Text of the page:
The Secret Trick that Turns Excel into a Flexible Business System

by Kien Leong

Excel Software Secret Trick

ERP software is deeply embedded in most mid- and large-sized businesses.

Love it or hate it, the fact is the large majority of transactions are executed on some kind of ERP system.

A rigid system designed to process transactions is going to be somewhat inflexible with other functions that you may desire.

Try to get, say, the right report on business performance.  Or visibility on supply chain constraints.  More often than not, you’ll end up feeling let down and frustrated by ERP.

To get around this problem, companies choose from one of two options.  Either they spend big money on business intelligence.  Or they bring data out of the system and manipulate it in a spreadsheet.  (Actually..*Ahem*.. folks with big BI budgets are also often caught with data in a spreadsheet).

I’d like to give you a trick that gets Excel to behave like it was a business system.  First, let’s confront some fears about Excel hell.

The spreadsheet deed is committed furtively with hand-wringing and guilt.  We have all (been) lectured about the horrors of “spreadmarts” and the deadly spreadsheet sins.  These fiendish data stores slither across the organization, leaving a slime trail of error and risk wherever they go.  Ugh.

Over there we can see users emailing huge Excel file versions to one another.  No-one knows who, if anyone, has the right data.  Down we fall into spreadsheet hell.

Of course, Excel is not evil.  It is just a tool.  And like any tool, it will not give you the right results if you don’t use it properly.

Excel integration with databases is getting better.  There are more users hooking up to Open Database Connectivity Drivers and pulling tables directly into a worksheet.

The problem is that setting it up usually requires the support of IT.  And they are usually the most pious in their preaching against spreadsheet evil.  It is understandable that business users don’t get the support they need to connect up Excel into the database.  Apparently, they shouldn’t be using Excel in the first place.

Much of our consulting business is with multinational clients.  We work with business people who just want to get the job done.

Their needs are not served by the functionality of the ERP system.  And they can’t always wait the year or longer that it takes to get a new solution approved and pushed through the bureaucracy.

For these clients, Excel is an “under the radar” solution that we can usually get delivered in the time it takes to fill out the right requisition form. A stealthy hero that appears out of nowhere and gets results where no-one else can.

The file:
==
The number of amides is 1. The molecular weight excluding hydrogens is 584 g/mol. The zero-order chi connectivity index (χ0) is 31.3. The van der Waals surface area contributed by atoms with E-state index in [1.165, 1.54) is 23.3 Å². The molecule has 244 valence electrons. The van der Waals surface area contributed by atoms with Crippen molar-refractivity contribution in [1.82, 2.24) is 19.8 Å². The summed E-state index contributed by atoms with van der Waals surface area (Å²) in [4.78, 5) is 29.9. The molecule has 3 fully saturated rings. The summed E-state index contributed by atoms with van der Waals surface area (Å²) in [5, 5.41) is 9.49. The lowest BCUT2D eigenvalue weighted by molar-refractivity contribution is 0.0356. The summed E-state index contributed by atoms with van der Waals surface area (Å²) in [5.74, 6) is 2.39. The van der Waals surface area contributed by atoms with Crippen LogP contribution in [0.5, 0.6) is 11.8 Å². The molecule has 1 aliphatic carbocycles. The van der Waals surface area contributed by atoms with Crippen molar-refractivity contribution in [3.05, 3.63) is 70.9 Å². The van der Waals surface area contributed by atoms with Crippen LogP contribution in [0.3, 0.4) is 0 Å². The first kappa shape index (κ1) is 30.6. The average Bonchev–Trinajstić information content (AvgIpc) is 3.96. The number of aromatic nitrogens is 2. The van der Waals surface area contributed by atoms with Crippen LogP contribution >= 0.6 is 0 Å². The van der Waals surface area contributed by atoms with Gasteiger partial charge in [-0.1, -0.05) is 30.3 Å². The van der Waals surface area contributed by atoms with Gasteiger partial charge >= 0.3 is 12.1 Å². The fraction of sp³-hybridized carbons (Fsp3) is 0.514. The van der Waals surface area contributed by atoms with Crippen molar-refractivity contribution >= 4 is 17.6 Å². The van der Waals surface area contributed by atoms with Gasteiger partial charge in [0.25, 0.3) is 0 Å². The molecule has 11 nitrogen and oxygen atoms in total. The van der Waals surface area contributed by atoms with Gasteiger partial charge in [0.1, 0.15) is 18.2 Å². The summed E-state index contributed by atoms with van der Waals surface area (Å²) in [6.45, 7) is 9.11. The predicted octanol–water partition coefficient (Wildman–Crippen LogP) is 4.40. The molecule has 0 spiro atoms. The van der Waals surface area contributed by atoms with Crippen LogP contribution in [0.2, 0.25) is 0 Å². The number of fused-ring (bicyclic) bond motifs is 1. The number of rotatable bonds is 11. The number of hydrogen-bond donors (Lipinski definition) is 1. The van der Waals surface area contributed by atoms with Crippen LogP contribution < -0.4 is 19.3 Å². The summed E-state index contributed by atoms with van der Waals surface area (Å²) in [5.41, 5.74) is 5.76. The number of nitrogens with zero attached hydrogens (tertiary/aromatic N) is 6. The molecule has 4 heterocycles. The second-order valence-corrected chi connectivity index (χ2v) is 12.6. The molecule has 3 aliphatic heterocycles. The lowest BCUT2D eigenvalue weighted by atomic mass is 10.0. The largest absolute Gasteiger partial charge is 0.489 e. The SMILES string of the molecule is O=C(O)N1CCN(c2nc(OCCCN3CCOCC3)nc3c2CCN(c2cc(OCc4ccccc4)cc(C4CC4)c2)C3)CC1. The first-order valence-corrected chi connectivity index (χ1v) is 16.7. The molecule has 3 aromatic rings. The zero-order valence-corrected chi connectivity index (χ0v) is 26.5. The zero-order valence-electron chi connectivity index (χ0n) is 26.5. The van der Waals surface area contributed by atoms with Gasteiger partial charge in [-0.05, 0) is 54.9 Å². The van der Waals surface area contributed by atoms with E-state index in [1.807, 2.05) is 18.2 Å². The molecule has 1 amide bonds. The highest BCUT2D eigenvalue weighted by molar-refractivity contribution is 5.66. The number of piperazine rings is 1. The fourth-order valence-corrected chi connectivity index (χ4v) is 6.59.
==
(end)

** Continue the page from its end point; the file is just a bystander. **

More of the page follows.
Anyway, I digress a little.  Let’s go directly to that secret trick that anyone can use to turn Excel into a flexible business system.

The answer is simple, yet unglamorous.  The secret trick is text files.  We love text files because they allow us to move volumes of data across the network.  A text file can carry large tables of data, with one row per line and the columns delimited with a character, usually tab or comma.  they are simple, fast and difficult to break.

An Excel Planning System can output text files in a format that other systems read very quickly.  You can connect a  text file with Excel and then over-write it, the connection will remain in place.  No-one needs special permissions or software beyond Excel.  You write text files from Excel manually or automatically using macro VBA.

Most of the systems we develop for our clients are connected by way of text files.  A simple example is the Capacity Planning Tool. This has five simple tables that form the input.  They can either come from the host system, or from another Excel tool or system.

This is a tutorial on creating and managing text files as an input to an Excel Planning System.

If you’re not familiar with importing text files into Excel, then there is an article on that for you here.

The Fast Excel Development Template has a Query Template that is purpose-built to pull in data from text file.  It comes ready-made with macros that can copy files from a network folder to a local drive.  The text file imports can be refreshed from a new file location.  There are even some filter functions that can filter a text file based on its content and write a new one that fits Excel 2003 limit.

Use text files for a simple method to connect Excel with the business system or build a business system from multiple Excel workbooks.  The PS Cycles Integrated Planning System has all the functions in one workbook for convenience, but it is easy to see how this can be broken up into modules and spread across multiple users.

Text files are a simple, yet powerful way to build Excel Planning and Reporting Systems.  Who’d have figured so much virtue and heroics coming from such a humble creature?

{ 2 comments… read them below or add one }

Darci Chaves April 27, 2011 at 10:15 am

Hi there,

I personally started using this possibility (exchange of data between spreadsheets by exporting/importing of data as .txt) since 6 months back in the company that I work. I’m in charge of Planning and Production Departments (300+ employees).

I developed a MIS by usage of Ms Excel and VBA which contains data from Marketing, Engineering, Materials (Purchases), Planning and Production Departments.

In addition, I use the software Dropbox for sync between our server and internet, in order we’re capable of accessing the files anywhere.

I sincerely recommend the trick of this article.

Best regards.

Kien Leong April 27, 2011 at 5:29 pm

Hello Darci,
Interesting feedback. Good to hear that you get results from this technique. I haven’t used Dropbox to connect outside the Local Area Network. This sounds like a simple cloud solution. I will certainly try it out. Thanks for sharing your insight.

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